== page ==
4. When the swedes are cooked, remove from oven and rise temperature to 200°C (180°C fan-forced).
  5. Place meatballs in oven and cook for 15-20 minutes.
  6. While the meatballs cook, place swedes in food processor with the rest of the butter and salt. Process until smooth.
  7. Serve meatballs and mash with wilted greens, garnish with parsley or chives.

Recipe: Sudado de pescado (Peruvian steamed fish)

Sudado de pescado can be considered a soup or a stew. I guess it depends on how you serve it: with boiled cassava or with boiled cassava and rice. The verb sudar means “to sweat”… in this context, it means the fish is steamed on top of a bed of onions and tomatoes with a delicious broth.

One of the broth ingredients is chicha de jora, a fermented beverage made from malted maize (corn), commonly used in Peruvian cuisine. It is also served as a drink in many towns in the highlands to children and adults, despite its alcoholic content. Back in the day, the fermentation was kickstarted by chewing the corn kernels and spitting them in a bucket. Thankfully, these days it’s made through a more modern and hygienic process. Taste-wise, it’s similar to apple cider vinegar and plain kombucha. You can buy it from Latin food shops such as Tienda Latina in Ashfield.

Chicha de jora

Sudado de pescado was one of dad’s favourite dishes. I didn’t appreciate it until mum started making it with scallops. The addition of seafood elevates the dish to another level. I asked her for the recipe and she wrote down a paragraph with instructions but no quantities (for a change!). I think I got my version pretty close; dad would have approved.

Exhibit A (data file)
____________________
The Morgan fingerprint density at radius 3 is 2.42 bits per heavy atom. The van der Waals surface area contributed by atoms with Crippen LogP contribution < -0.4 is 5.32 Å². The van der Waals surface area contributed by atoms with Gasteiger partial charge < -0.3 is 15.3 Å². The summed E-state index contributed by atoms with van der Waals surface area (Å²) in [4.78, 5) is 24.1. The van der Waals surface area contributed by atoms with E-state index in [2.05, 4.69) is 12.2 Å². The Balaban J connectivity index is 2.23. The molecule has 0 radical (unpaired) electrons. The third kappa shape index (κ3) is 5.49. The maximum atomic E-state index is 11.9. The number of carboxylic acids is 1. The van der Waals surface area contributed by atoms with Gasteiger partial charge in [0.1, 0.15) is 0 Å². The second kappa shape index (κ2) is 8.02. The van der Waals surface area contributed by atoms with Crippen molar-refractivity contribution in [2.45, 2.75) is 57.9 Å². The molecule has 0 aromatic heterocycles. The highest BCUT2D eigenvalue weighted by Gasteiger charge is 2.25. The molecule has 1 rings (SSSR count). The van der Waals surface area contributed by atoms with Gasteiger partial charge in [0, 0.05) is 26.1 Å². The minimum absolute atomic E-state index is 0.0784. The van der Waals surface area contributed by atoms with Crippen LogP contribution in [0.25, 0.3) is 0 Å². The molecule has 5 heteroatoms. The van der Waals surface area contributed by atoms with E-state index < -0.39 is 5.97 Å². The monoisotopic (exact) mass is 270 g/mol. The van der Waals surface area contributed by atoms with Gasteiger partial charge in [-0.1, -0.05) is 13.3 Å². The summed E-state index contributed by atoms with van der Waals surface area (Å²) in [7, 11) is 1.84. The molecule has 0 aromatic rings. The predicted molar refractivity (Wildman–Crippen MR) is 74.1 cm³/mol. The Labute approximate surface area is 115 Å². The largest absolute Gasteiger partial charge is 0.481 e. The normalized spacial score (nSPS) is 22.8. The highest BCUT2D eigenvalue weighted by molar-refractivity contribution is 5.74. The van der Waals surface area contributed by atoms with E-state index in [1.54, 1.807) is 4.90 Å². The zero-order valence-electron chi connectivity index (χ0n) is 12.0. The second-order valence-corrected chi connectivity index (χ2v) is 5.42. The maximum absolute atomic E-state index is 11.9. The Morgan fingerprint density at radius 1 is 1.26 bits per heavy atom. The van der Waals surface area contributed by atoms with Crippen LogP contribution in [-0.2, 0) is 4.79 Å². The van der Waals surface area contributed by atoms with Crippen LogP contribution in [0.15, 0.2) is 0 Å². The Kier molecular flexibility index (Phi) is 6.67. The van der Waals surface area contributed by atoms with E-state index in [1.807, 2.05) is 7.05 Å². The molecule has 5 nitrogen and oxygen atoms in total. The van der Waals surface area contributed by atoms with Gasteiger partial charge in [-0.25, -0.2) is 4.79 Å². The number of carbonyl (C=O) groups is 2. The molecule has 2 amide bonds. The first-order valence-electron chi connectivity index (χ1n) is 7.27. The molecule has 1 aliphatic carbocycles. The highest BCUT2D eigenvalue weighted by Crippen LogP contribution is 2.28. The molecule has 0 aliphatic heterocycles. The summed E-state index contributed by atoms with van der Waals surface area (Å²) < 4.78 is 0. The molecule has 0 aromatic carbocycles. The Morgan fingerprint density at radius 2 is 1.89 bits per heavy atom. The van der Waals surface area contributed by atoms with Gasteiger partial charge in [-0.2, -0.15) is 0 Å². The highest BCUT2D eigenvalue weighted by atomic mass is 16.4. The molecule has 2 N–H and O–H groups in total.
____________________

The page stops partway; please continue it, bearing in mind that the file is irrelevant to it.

As you can see below, sudado de pescado is a very simple and healthy dish to make, provided you have the ingredients at hand. I have indicated substitutions and ingredients that can be omitted.

Sudado de pescado

  • Servings: 3
  • Difficulty: easy
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Ingredients

  • 3 white fish fillets
  • 12 scallops (optional)
  • 1 tbsp oil
  • 3 garlic cloves, minced
  • 1 red onion in thick slices
  • 2 tomatoes in thick slices
  • 1 tbsp ají panca paste (or other red chilli paste, preferably smoked)
  • 1 tbsp ají amarillo paste (or other yellow chilli paste)
  • 3/4 cup chicha de jora (or plain kombucha or a combination of apple cider vinegar and white wine)